Why We Write and Read

As a writer and a reader these lives are intimately intertwined as one. Why do we write? Why do we read?

It is a great tragedy, I believe, that there is an impetus to write for ego and vanity. Perhaps that has always been the case. But to write merely for oneself misses the greater point of writing: to enter into conversation with the dead as well as the living.

Writing is not a solitary endeavor as many might think. It is a deeply intimate and relational enterprise. We forge relationships with writers past, present, and (in all likelihood) future. We enter the great pilgrimage of life through writing as we write for others. To engage with others, to enter the lives of others, to touch the lives of others is the main purpose of writing. Whether it be to enlighten the intellect, bring beauty into the world and lives of others, or simply to give voice to the voiceless.

Reading is also the entering into this great pilgrimage of life and coming into relationships with the dead and the living. In reading we encounter the faces and lives of people distance and different, yet equally near and familiar. Reading allows us to enter into the great conversation and pilgrimage of life by forging relationships with people past, present, and (without knowing it) future. How many people have read, for instance, Shakespeare? How many people will read Shakespeare in the future? By reading Shakespeare you yourself have entered the life of those past, present, and future reading Shakespeare as part of their journey through the cosmos.

Writing and reading, therefore, are also spiritual endeavors without realizing it. Writing and reading are alternative, or supplemental, means by which humans can engage in “the big questions of life.” Who am I? Why am I here? Where am I going? What is the meaning of life? Writing and reading is the ultimate cosmopolitan temple with multicultural reach. We find, in this temple of writing and reading, persons from the past, the present, and will find new names and faces added to it in the future. It is the unbroken chain of human life stretching back for millennia and stretching forward into new millennia. It encompasses east and west, north and south. All genders and races find a home in the temple of literature.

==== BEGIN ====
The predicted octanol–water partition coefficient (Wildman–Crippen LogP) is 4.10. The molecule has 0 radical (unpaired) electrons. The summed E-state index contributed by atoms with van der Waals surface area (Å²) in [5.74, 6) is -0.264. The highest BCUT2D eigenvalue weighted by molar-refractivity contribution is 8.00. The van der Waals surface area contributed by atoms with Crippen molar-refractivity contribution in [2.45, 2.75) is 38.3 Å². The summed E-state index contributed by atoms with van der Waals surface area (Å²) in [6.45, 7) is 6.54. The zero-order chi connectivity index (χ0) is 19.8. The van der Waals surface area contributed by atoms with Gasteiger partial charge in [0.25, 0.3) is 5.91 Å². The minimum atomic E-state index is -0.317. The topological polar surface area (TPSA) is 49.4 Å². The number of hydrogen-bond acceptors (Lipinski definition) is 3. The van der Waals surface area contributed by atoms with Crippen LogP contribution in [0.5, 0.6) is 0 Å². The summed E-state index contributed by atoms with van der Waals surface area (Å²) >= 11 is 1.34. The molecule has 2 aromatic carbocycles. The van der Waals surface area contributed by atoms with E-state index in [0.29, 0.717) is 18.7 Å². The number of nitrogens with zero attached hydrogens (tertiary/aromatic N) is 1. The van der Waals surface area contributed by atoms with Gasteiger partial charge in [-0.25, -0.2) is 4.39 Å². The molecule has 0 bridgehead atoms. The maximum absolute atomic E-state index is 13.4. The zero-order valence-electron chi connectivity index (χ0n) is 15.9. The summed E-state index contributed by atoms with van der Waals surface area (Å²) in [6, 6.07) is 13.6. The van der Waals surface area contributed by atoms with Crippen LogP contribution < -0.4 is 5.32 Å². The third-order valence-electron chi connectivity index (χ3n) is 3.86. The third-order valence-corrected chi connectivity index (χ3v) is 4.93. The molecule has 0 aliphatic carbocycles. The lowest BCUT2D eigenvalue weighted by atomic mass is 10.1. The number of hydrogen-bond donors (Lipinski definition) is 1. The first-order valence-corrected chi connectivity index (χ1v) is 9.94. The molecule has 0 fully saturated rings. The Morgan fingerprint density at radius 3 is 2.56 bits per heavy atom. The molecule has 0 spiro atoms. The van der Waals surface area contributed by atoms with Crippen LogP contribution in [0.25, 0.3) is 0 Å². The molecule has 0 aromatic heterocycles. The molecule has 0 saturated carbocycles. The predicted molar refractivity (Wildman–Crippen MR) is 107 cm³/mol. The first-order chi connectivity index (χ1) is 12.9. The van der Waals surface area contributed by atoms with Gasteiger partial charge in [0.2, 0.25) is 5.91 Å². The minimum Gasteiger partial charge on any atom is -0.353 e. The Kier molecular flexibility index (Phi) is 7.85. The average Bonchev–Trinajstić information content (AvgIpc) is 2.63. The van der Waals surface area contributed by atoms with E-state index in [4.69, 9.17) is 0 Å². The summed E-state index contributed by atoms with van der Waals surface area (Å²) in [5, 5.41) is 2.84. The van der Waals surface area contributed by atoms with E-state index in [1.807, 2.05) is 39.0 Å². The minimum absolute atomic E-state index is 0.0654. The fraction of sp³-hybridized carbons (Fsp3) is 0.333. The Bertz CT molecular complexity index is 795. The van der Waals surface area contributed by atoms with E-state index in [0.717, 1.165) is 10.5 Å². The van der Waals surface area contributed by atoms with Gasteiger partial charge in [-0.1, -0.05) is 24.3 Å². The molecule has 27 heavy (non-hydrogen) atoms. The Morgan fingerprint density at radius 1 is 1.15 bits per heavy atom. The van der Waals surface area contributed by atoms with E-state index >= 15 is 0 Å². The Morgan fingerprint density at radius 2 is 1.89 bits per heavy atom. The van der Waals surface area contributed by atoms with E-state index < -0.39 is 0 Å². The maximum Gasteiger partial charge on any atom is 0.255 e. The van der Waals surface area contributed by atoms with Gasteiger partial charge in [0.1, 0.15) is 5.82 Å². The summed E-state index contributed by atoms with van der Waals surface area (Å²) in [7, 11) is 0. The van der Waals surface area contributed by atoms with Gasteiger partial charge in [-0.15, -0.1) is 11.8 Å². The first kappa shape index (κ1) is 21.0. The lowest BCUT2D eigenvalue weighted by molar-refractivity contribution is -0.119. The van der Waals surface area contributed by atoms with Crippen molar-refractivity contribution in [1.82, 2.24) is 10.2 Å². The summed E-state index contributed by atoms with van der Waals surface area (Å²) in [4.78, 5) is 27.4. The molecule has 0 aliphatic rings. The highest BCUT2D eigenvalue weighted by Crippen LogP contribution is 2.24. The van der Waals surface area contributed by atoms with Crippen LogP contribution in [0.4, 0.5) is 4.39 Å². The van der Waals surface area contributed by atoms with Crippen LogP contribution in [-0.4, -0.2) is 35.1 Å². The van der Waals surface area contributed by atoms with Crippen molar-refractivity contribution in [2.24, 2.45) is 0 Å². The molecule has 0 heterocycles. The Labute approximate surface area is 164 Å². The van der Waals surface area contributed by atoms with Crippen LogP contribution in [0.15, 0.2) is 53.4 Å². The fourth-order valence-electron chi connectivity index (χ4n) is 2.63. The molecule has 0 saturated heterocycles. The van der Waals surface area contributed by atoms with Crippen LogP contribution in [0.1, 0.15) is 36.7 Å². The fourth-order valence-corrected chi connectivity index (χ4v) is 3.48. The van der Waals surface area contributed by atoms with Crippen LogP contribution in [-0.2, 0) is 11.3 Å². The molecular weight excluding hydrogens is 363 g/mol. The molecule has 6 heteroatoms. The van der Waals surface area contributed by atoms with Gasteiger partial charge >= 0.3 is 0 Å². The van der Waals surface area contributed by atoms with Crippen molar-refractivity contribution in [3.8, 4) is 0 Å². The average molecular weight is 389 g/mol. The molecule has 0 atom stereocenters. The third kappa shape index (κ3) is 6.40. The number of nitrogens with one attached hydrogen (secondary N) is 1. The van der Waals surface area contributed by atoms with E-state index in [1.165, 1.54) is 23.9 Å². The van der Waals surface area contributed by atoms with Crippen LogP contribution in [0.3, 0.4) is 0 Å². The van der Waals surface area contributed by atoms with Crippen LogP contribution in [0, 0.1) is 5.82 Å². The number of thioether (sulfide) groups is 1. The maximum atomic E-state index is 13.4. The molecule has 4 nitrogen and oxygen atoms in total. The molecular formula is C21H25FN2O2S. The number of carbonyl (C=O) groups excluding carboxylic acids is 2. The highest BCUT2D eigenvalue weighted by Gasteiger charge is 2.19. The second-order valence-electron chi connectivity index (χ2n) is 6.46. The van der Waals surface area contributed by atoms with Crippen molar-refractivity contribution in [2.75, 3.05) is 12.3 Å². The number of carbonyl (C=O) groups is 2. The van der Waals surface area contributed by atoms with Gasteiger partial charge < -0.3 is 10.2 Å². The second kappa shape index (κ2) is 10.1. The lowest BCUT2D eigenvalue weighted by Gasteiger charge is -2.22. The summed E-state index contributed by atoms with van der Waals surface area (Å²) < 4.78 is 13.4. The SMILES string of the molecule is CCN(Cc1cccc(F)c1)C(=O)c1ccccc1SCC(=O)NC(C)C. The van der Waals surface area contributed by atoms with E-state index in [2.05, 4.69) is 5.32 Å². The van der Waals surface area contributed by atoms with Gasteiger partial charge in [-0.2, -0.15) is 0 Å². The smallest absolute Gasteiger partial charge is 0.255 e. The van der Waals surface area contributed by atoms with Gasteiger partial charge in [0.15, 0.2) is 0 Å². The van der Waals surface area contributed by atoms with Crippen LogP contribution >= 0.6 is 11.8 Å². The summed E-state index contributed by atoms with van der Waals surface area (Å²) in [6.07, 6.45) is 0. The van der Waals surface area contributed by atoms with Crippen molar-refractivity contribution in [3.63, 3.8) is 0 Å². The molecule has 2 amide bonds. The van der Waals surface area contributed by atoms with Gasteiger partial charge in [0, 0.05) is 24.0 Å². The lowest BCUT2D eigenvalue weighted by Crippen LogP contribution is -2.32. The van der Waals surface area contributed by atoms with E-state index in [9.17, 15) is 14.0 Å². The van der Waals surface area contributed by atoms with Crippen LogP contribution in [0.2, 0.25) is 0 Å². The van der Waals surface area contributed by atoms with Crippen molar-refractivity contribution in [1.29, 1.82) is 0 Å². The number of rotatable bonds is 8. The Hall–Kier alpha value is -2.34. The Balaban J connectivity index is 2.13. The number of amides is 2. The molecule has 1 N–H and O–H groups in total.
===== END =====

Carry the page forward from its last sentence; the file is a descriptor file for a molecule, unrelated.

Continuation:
We write and read to become more fully human. We write and read to shepherd and guide souls through the vicissitudes of life and the turbulence of history, human passions and intellect. We write and read to join with the luminous lights of the past calling us to the heavens and so that we ourselves may become lights for generations to come.


Hesiod, Paul Krause in real life, is the editor of VoegelinView and a writer on art, culture, literature, politics, and religion for numerous journals, magazines, and newspapers. He is the author of The Odyssey of Love and the Politics of Plato, and a contributor to the College Lecture Today and the forthcoming book Diseases, Disasters, and Political Theory. He holds master’s degrees in philosophy and theology (biblical & religious studies) from the University of Buckingham and Yale, and a bachelor’s degree in economics, history, and philosophy from Baldwin Wallace University.


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